|Racal -- 5002 -- Service Manual|
|Manual Type||Service Manual|
|Size||4.98 Mbytes (5219057 Bytes)|
|Quality||Scanned document, reading badly, partly not readable.|
|Upload date||25 October 2015|
|Downloads||53 since 25 October 2015|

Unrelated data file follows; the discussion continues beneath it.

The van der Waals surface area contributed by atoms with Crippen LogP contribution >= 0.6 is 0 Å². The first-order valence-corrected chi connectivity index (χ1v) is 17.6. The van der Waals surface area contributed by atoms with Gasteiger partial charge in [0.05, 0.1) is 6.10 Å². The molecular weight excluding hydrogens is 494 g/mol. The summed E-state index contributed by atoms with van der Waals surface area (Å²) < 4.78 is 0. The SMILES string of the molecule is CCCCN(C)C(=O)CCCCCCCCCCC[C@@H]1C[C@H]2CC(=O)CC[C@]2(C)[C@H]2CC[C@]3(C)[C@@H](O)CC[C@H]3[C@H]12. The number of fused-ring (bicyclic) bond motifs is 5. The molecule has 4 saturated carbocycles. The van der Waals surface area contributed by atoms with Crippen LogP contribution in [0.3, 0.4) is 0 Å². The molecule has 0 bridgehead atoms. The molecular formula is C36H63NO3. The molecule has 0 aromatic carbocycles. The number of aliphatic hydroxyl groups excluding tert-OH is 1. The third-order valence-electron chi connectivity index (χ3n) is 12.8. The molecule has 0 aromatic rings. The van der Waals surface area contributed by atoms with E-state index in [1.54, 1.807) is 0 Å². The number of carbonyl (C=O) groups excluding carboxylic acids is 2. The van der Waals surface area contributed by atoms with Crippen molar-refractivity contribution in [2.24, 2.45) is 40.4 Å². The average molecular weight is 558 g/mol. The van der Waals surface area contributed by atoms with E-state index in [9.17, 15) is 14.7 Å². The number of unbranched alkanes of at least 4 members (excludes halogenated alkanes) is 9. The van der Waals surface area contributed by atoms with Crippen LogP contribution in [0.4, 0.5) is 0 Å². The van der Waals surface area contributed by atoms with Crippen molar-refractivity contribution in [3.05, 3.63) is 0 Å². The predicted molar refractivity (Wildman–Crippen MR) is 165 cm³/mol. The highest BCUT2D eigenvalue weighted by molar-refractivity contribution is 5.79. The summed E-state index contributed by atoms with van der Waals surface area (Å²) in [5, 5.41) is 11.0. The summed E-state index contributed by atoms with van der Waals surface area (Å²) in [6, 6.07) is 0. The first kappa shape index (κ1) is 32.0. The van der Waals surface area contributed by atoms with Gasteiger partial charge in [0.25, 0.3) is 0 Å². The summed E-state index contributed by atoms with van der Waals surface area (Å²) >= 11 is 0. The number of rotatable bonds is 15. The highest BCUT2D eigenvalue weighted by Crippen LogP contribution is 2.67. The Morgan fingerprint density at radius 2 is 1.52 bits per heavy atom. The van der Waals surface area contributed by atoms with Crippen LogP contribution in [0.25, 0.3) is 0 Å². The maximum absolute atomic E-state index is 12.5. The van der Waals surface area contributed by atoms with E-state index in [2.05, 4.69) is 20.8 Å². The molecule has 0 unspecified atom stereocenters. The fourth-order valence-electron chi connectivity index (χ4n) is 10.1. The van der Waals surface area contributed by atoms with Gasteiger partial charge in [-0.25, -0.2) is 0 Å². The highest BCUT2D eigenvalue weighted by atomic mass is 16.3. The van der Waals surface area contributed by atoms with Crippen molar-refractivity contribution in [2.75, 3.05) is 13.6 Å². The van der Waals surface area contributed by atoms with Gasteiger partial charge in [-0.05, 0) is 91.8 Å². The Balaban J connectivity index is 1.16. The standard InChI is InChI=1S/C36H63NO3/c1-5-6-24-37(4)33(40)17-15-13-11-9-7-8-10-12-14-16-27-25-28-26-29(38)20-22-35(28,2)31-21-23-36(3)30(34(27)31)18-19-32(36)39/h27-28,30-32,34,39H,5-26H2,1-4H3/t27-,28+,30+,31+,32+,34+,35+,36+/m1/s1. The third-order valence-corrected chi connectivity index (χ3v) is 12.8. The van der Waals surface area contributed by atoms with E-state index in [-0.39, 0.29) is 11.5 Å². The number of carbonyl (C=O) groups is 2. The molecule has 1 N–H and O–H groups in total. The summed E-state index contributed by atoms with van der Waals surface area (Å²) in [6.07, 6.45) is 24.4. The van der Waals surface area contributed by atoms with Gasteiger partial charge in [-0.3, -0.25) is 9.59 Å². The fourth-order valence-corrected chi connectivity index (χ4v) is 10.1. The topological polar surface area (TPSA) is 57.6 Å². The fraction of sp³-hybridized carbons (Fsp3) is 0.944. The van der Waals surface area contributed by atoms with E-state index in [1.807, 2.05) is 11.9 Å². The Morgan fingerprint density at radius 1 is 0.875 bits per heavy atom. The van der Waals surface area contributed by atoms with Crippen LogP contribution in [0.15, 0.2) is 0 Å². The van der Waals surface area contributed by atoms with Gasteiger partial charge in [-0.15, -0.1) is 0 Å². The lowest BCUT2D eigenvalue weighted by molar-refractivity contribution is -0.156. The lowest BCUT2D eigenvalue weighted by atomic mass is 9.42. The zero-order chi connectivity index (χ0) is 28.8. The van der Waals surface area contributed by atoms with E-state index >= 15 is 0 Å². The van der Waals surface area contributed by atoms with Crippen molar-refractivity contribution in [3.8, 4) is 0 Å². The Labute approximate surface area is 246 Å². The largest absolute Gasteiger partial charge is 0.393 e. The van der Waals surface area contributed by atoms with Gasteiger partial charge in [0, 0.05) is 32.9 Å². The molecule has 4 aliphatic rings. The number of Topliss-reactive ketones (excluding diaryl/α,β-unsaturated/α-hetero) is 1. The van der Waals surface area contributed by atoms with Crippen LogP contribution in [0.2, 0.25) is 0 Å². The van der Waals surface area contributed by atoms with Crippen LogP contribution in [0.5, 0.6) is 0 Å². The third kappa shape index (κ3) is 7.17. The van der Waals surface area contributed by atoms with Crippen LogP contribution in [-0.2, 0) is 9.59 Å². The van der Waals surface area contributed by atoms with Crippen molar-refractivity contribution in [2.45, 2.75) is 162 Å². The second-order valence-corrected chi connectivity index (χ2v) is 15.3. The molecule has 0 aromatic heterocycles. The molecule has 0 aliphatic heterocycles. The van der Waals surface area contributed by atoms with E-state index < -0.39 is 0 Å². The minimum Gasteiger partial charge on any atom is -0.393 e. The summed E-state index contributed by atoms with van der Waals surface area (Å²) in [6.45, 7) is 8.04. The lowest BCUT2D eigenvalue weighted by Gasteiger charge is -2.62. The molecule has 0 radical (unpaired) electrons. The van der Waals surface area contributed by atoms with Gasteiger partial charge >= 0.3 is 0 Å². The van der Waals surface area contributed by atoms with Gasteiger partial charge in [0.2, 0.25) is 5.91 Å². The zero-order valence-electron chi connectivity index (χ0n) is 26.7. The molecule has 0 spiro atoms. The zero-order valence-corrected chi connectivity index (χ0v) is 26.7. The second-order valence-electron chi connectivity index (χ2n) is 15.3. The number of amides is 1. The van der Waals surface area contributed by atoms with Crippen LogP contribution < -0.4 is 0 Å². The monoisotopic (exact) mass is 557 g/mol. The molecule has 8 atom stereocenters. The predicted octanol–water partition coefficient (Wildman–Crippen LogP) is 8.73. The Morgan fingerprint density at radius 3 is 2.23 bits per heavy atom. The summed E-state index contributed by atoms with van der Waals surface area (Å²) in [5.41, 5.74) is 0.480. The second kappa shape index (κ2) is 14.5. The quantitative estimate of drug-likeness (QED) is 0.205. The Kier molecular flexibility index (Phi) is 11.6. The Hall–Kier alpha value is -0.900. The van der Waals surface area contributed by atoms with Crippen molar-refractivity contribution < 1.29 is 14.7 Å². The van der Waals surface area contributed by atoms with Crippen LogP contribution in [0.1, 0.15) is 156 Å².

1 TECHNICAL SPECIFICATION 1-1 1.1 Specification 1-1 2 GENERAL DESCRIPTION 2-1 2.1 Introduction 2-1 2.2 Crest Factor 2-2 2.3 Operating Principles 2-2 2.4 Reduction of Display Jitter 2-2 2.5 Storage of Front Panel Settings 2-2 2.6 Calibration to an External Source 2-3 2.7 GPIB Interface 2-3 2.8 Maintenance 2-3 3 PREPARATION FOR USE 3-1 3.1 Introduction 3-1 3.2 Power Supply 3-1 3.2.1 AC Voltage Range Setting 3-1 3.2.2. Line Fuse 3-1 3.2.3 DC Fuse 3-2 3.2.4 Power Lead 3-2 3.3 Fitting the Fixed Rack Mounting Kit 11-1496 3-2 3.4 Removal and Replacement of the Covers 3-3 3.5 Preparation for Use with the GPIB 3-4 3.5.1 Interface Connector 3-4 3.5.2 Address Setting 3-4 4 OPERATING INSTRUCTIONS 4-1 4.1 Introduction 4-1 4.2 Description of Controls, Indicators and Connectors 4-1 4.2.2 Front Panel Items 4-1 4.2.3 Rear Panel Items 4-5 4.3 Switching On 4-6 4.4 Input isolation 4-6 4.5 Setting of Averaging Time 4-6 4.6 Continuous Averaging Mode 4-8 4.7 Input Filter 4-8 4.8 Ranging Mode Setting 4-9 4.9 Voltage Primary Measurement Function 4-9 4.10 Power Primary Measurement Function 4-9 4.11 Secondary Measurement Function Selection 4-10 4.12 Computed Functions 4-12 4.13 Ratio Measurements 4-12 4114 Percentage Difference Measurements 4-13 4.15 Null Measurements 4-14 4.16 dB Measurements 4-14 4.17 Analogue Display 4-15 4.18 Calibration to an External Signal 4-15 4.19 Storage of Front Panel Settings 4-16 4.20 Special Functions 4-17 4.21 Error Codes 4-19 4.22 Control via the GPIB 4-21 4.23 Remote/Local Changeover 4-21 4.23.1 Local to Remote Control Changeover 4-21 4.23.2 Remote to Local Control Changeover 4-22 4.23.3 Local Lockout (LLO) 4-22 4.24 Command Codes for Addressed Mode Operation 4-22 4.25 Entry of Numerical Values 4-31 4.26 Output Message Format 4-32 4.27 Status Byte Format 4-33 4.28 Service Request (SRQ) Output 4-33 4.29 Logic Levels 4-33 5 PRINCIPLES OF OPERATION 5-1 5.1 Introduction 5-1 5.2 Principles of Operation 5-1 5.2.1 Functional Systems 5-1 5.2.2 The Analogue Signal Processing System 5-1 5.2.3 The Microprocessor System 5-3 126.96.36.199 Digital Signal Processing 5-3 188.8.131.52 Instrument Control 5-3 5.2.4 The Keyboard/Display System 5-3 5.2.5 The GPIB Interface 5-4 5.3 Technical Description 5-7 5.3.1 Analogue Signal Processing System 5-7 184.108.40.206 Input Circuit 5-7 220.127.116.11 Input Coupling Selection 5-7 18.104.22.168 First Attenuator 5-7 22.214.171.124 Auto-Zero Switch 5-8 126.96.36.199 The Gain Controlled Amplifiers 5-8 188.8.131.52 The DC Detector 5-11 184.108.40.206 The RMS Detector 5-11 220.127.116.11 RMS Detector Sample and Hold 5-15 18.104.22.168 RMS Detector Auto-Zeroing 5-15 22.214.171.124 The Prevention of Lock up 5-16 126.96.36.199 The Peak Detectors 5-16 188.8.131.52 Peak Detector Auto Zeroing 5-17 184.108.40.206 The Mean Detector 5-18 220.127.116.11 DC/MEAN Detector Output Selection 5-21 5.3.2 The Microprocessor System 5-21 18.104.22.168 Detector Output Selection 5-22 22.214.171.124 Analogue to Digital Conversion 5-22 126.96.36.199 Digital Data Input 5-22 188.8.131.52 DC Polarity Input 5-22 184.108.40.206 Digital Data Processing 5-22 220.127.116.11 Serial Data Output to the Display 5-22 18.104.22.168 Parallel Data Output to the GPIB Interface 5-23 22.214.171.124 Data Input from the GPIB Interface 5-23 126.96.36.199 Data Input from the Keyboard 5-23 188.8.131.52 Control Line Logic Level Setting 5-24 184.108.40.206 The Chip Select Circuit 5-24 220.127.116.11 Reset and Memory Supply Changeover Circuit 5-25 18.104.22.168 Test Switchbank S30 5-25 5.3.3 The Keyboard/Display System 5-25 22.214.171.124 The Keyboard 5-26 126.96.36.199 The Liquid Crystal Display 5-26 188.8.131.52 The LED Indicators 5-26 5.3.4 The GPIB interface 5-26 184.108.40.206 Address Setting and Recognition 5-27 220.127.116.11 Operation as a Listener 5-27 18.104.22.168 Operation as a Talker 5-27 22.214.171.124 Detection of the Serial Poll Disable Message 5-28 APPENDIX 1 Analysis of RMS Measuring Circuit 5-29 APPENDIX 2 Operation of Linearised Transconductance Multiplier 5-31 6 MAINTENANCE 6-1 6.1 Introduction 6-1 6.2 General Maintenance Information 6-1 6.2.1 Battery Replacement 6-1 6.2.2 Special Functions for Maintenance Purposes 6-2 6.2.3 Test Switches 6-3 6.3 Fault Finding on Assemblies 19-1024 and 19-1017 6-4 6.3.1 Introduction 6-4 6.3.2 Assembly 19-1024 6-4 6.3.3 Assembly 19-1017 6-4 6.4 Signature Analysis 6-8 6.4.1 Preparation for Signature Analysis 6-8 6.4.2 Connection of the Signature Analyser 6-8 6.4.3 Analysis Procedure 6-8 6.5 Calibration Procedure 6-11 6.5.1 Introduction 6-11 6.5.2 Test Equipment Required 6-11 6.5.3 Temperature During Calibration 6-11 6.5.4 Signal Source Level Setting 6-11 6.5.5 Isolation Test 6-11 6.5.6 Setting-Up the Power Supplies 6-13 6.5.7 Setting-Up Assembly 19-1024 6-15 6.5.8 Range Attenuator Setting 6-16 6.5.9 RMS Detector Setting 6-18 6.5.10 DC Channel Setting 6-19 6.5.11 Mean Detector Setting 6-20 6.5.12 Peak Detector Setting 6-22 6.5.13 Attenuator Check 6-23 6.5.14 RMS Detector Check 6-25 6.5.15 Mean and Peak Detectors Check 6-28 6.5.16 DC Channel Attenuator Check 6-30 6.5.17 Rectified Mean Check 6-31 6.5.18 35 MHz Frequency Response Check 6-32 6.6 Dismantling and Reassembly 6-33 6.6.1 Introduction 6-33 6.6.2 Removal and Replacement of the Covers 6-34 6.6.3 Removal of Assemblies 19-1021 and 19-1022 6-34 6.6.4 Removal of the Front Panel 6-35 6.6.5 Removal of Assembly 19-1023 6-35 6.6.6 Replacement of the LCD 6-36 7 Title Page PARTS LIST AND CIRCUIT DIAGRAMS Parts List; Front and Rear Panel Assemblies Parts List 1 Parts List: Keyboard and Display Assembly 19-1023 Parts List 3 Parts List: GPIB Assembly 19-1017 Parts List 5 Parts List: GPIB Connector Assembly 19-1018 Parts List 7 Parts List: Amplifier Assembly 19-1021 Parts List 9 Parts List: Detector Assembly 19-1022 Parts List 15 Parts List: Processor Assembly 19-1024 Parts List 23 Internal Layout Fig. 1 Keyboard and Display Assembly: Component Layout Fig. 2 Circuit Diagram Fig. 3 GPIB Assembly: Component Layout Fig. 4 Circuit Diagram Fig. 5 GPIB Connector Assembly: Component Layout Fig. 6 Circuit Diagram Fig. 7 Amplifier Assembly: Test Waveforms 7-1 Component Layout Fig. 8 Circuit Diagram Fig. 9 Detector Assembly: Test Waveforms 7-3 Component Layout F1g. 10 Circuit Diagram Fig. 11 Processor Assembly: Component Layout Fig. 12 Circuit Diagram Fig. 13 Interconnections Fig. 14